Despite her forlorn appearance, I don’t think she felt unhappy. In my boyfriend’s arms, she lay serene. She was just the right size to stretch between the crook of one elbow to the other. I took her into my arms and cradled her like a baby. Her rabbit-soft fur blanketed my arms. She gazed up at me with the most endearing expression, her eyes open wide enough to melt into. And I did.

“She does look a bit like a puggle, kind of,” I said, “but twice the size and not as wrinkly. What is she?”

A worker had come over and said, “She’s half beagle, half English bulldog.”

“So we’re still getting a half beagle,” my boyfriend said, his eyes twinkling.

I looked over my shoulder, back toward where the puggles were cavorting, clumsily tumbling over one another. Then I turned and locked eyes with Thumbelina. Hers welled with devotion. I sighed, held her close, and did not let her go.

On our way home, we discussed names. “Ok, we’re not keeping Thumbelina, right?” I said.

“No,” he said, chuckling, “unless you want to…”

“No. No. I mean, it’s delightful, sure, but it’s also…Thumbelina.” Yes, too silly. We had to choose a new name.

Now, years later and having named three human children, we know what a headache a proper name debate is, but at the time we struggled. Ultimately, we were down to Lily or Lola.

“You know, if we name her Lola, she comes with her own theme song,” I said, looking sideways at my boyfriend and holding our puppy up under my chin.

He smiled. “That settles it. Her name is Lola...”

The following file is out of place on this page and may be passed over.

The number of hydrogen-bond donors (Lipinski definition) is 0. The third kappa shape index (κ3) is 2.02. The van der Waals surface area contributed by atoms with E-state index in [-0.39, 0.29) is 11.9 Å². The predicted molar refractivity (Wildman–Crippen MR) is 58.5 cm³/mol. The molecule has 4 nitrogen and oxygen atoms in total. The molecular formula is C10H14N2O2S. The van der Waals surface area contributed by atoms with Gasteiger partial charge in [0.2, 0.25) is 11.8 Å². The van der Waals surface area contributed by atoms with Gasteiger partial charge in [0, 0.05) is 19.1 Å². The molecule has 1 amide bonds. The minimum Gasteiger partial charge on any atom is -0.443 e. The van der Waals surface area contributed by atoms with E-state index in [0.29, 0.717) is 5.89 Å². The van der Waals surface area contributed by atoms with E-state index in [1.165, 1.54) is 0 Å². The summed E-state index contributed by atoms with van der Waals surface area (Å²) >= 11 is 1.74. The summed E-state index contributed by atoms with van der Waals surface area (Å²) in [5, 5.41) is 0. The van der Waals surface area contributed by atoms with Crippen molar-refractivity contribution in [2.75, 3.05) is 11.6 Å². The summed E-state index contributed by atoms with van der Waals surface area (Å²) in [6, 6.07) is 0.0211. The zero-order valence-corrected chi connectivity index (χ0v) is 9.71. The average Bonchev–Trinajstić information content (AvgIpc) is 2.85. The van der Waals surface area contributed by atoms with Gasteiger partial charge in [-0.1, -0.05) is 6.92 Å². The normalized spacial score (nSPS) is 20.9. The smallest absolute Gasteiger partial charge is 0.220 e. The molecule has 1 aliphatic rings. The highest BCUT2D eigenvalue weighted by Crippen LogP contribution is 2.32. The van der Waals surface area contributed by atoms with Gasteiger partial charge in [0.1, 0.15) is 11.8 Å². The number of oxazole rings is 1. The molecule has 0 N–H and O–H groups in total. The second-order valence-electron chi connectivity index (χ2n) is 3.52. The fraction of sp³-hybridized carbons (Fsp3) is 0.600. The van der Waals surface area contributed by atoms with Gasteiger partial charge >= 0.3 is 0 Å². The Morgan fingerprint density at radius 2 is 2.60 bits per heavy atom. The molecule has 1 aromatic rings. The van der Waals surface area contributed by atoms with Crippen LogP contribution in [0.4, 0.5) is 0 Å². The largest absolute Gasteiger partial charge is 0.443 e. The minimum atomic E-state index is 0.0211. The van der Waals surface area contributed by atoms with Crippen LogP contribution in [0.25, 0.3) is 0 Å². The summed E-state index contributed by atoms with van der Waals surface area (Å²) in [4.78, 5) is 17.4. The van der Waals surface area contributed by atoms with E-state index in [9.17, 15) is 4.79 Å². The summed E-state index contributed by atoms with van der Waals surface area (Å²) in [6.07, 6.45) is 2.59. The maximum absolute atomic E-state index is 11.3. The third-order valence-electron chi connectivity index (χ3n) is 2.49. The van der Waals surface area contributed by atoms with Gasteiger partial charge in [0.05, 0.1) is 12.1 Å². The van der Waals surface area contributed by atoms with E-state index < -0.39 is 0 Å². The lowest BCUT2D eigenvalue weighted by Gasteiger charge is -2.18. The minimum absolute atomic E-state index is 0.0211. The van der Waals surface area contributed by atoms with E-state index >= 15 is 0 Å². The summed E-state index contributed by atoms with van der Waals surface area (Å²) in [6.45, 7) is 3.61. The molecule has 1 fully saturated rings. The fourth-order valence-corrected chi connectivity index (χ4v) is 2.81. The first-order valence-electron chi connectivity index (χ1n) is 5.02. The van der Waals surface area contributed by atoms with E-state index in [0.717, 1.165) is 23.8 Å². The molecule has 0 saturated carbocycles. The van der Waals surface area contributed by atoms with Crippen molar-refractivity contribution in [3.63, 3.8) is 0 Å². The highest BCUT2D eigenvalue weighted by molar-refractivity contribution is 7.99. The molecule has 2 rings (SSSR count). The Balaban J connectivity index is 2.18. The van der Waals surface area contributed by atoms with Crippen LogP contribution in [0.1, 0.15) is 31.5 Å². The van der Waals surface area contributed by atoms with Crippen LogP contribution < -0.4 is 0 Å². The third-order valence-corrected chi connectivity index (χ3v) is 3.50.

“…and she’s a show girl.” I sang and bounced Lola around my lap. We’d not even had her an hour yet, and already we were embarrassing her, poor thing. Eh, it’s what parents do, right?

It remained the nature of Lola’s face to look mournful, but she joyfully loved everything and everyone. She adored her big kitty sister right away, although the feeling sadly would not be mutual for years. At some point I think Marshmallow realized Lola is a heating pad. After that she tolerated the butt sniffs a tad more.

Lola sincerely has been the best dog. When we started having children, we never worried about what she might do. Even though she weighs over fifty pounds, she doesn’t throw her weight around with them. She’s had her face stepped on, I don’t know how many times, but she still loves her human siblings. In all ways but size and a bum hip, she is the same dog we brought home.

(Sorry, puggles, but you didn’t stand a chance against our sweet girl.)

We don’t know how long we’ll have with Lola. Since she’s a mixed breed, the vet told us she can’t accurately predict her life expectancy. Beagles can live fifteen years or more, while bulldogs typically tap out by ten. Lola is thirteen.

Earlier this year Marshmallow passed. She had inoperable cancer in her sinus cavity, and we’d run out of options. She’d stopped eating and drinking. It was time. We put her down the day before her fifteenth birthday.

When I came home that day without Marsh, I told Lola the painful news about her sister and held her for a long time. “You are not allowed to die now. Ok? I can’t do this again.” She sniffed my ear, waddled backward, and licked my leg. I took that as a yes.

Her name had been Thumbelina. The eponymous fairy tale character originated in the early nineteenth century, and yet her story endures—most recently in a movie released in 2009. Thirteen years ago. The year our Lola was born.

I’m not saying she’s Thumbelina reincarnated, but I’m not not saying it either. You may draw your own conclusions, but I choose to believe our beloved Lola, our showgirl, will live indefinitely.

Even if that’s just a fairy tale.

healthdogcatbreeds

About the author

Rachel Silvestro

Writer; aspiring to be a published author--known preferable. Addicted to words, the Em Dash, and the Oxford Comma. I lean dark but am no stranger to lighter material, incl comedy and romance. Mother of 3 (she/her)

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  • Joan Galt2 months ago

    Amazing story.